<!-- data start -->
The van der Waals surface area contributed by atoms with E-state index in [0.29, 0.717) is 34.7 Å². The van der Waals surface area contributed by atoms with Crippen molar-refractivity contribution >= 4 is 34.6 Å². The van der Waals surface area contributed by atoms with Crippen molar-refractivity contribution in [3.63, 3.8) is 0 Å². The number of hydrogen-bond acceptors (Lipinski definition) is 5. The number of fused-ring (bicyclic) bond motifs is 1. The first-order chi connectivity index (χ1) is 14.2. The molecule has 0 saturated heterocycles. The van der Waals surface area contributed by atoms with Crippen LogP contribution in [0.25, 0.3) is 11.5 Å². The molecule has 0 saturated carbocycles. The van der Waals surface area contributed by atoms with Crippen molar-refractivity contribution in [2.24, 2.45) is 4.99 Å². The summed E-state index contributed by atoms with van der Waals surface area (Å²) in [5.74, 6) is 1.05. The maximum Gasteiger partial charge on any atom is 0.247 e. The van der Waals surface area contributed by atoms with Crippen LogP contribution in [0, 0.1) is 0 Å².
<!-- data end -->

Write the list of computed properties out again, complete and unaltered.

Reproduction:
The van der Waals surface area contributed by atoms with E-state index in [0.29, 0.717) is 34.7 Å². The van der Waals surface area contributed by atoms with Crippen molar-refractivity contribution >= 4 is 34.6 Å². The van der Waals surface area contributed by atoms with Crippen molar-refractivity contribution in [3.63, 3.8) is 0 Å². The number of hydrogen-bond acceptors (Lipinski definition) is 5. The number of fused-ring (bicyclic) bond motifs is 1. The first-order chi connectivity index (χ1) is 14.2. The molecule has 0 saturated heterocycles. The van der Waals surface area contributed by atoms with Crippen LogP contribution in [0.25, 0.3) is 11.5 Å². The molecule has 0 saturated carbocycles. The van der Waals surface area contributed by atoms with Crippen molar-refractivity contribution in [2.24, 2.45) is 4.99 Å². The summed E-state index contributed by atoms with van der Waals surface area (Å²) in [5.74, 6) is 1.05. The maximum Gasteiger partial charge on any atom is 0.247 e. The van der Waals surface area contributed by atoms with Crippen LogP contribution in [0, 0.1) is 0 Å².